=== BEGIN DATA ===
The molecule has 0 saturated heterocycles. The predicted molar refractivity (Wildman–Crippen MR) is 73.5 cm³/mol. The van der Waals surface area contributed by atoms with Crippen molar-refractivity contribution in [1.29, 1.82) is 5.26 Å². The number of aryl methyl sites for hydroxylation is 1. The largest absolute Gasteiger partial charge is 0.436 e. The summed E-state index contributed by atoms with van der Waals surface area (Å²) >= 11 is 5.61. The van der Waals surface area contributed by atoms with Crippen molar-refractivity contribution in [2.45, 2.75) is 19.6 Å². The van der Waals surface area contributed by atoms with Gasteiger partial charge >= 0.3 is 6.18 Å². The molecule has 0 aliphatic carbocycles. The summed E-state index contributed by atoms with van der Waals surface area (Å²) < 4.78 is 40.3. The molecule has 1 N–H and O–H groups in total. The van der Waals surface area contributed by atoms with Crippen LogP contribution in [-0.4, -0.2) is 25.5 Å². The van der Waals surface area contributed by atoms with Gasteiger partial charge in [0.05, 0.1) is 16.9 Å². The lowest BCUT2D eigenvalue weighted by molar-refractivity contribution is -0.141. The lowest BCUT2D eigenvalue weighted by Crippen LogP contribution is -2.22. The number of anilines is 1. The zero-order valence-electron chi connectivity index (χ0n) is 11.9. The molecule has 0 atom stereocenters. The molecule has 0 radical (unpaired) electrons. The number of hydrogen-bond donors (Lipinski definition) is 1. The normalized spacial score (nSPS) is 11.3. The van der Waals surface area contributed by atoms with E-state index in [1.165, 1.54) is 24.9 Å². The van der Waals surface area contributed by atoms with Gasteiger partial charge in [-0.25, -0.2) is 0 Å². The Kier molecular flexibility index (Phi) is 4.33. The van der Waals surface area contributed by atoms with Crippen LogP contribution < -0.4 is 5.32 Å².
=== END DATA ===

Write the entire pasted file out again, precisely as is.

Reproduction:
The molecule has 0 saturated heterocycles. The predicted molar refractivity (Wildman–Crippen MR) is 73.5 cm³/mol. The van der Waals surface area contributed by atoms with Crippen molar-refractivity contribution in [1.29, 1.82) is 5.26 Å². The number of aryl methyl sites for hydroxylation is 1. The largest absolute Gasteiger partial charge is 0.436 e. The summed E-state index contributed by atoms with van der Waals surface area (Å²) >= 11 is 5.61. The van der Waals surface area contributed by atoms with Crippen molar-refractivity contribution in [2.45, 2.75) is 19.6 Å². The van der Waals surface area contributed by atoms with Gasteiger partial charge >= 0.3 is 6.18 Å². The molecule has 0 aliphatic carbocycles. The summed E-state index contributed by atoms with van der Waals surface area (Å²) < 4.78 is 40.3. The molecule has 1 N–H and O–H groups in total. The van der Waals surface area contributed by atoms with Crippen LogP contribution in [-0.4, -0.2) is 25.5 Å². The van der Waals surface area contributed by atoms with Gasteiger partial charge in [0.05, 0.1) is 16.9 Å². The lowest BCUT2D eigenvalue weighted by molar-refractivity contribution is -0.141. The lowest BCUT2D eigenvalue weighted by Crippen LogP contribution is -2.22. The number of anilines is 1. The zero-order valence-electron chi connectivity index (χ0n) is 11.9. The molecule has 0 atom stereocenters. The molecule has 0 radical (unpaired) electrons. The number of hydrogen-bond donors (Lipinski definition) is 1. The normalized spacial score (nSPS) is 11.3. The van der Waals surface area contributed by atoms with E-state index in [1.165, 1.54) is 24.9 Å². The van der Waals surface area contributed by atoms with Gasteiger partial charge in [-0.25, -0.2) is 0 Å². The Kier molecular flexibility index (Phi) is 4.33. The van der Waals surface area contributed by atoms with Crippen LogP contribution < -0.4 is 5.32 Å².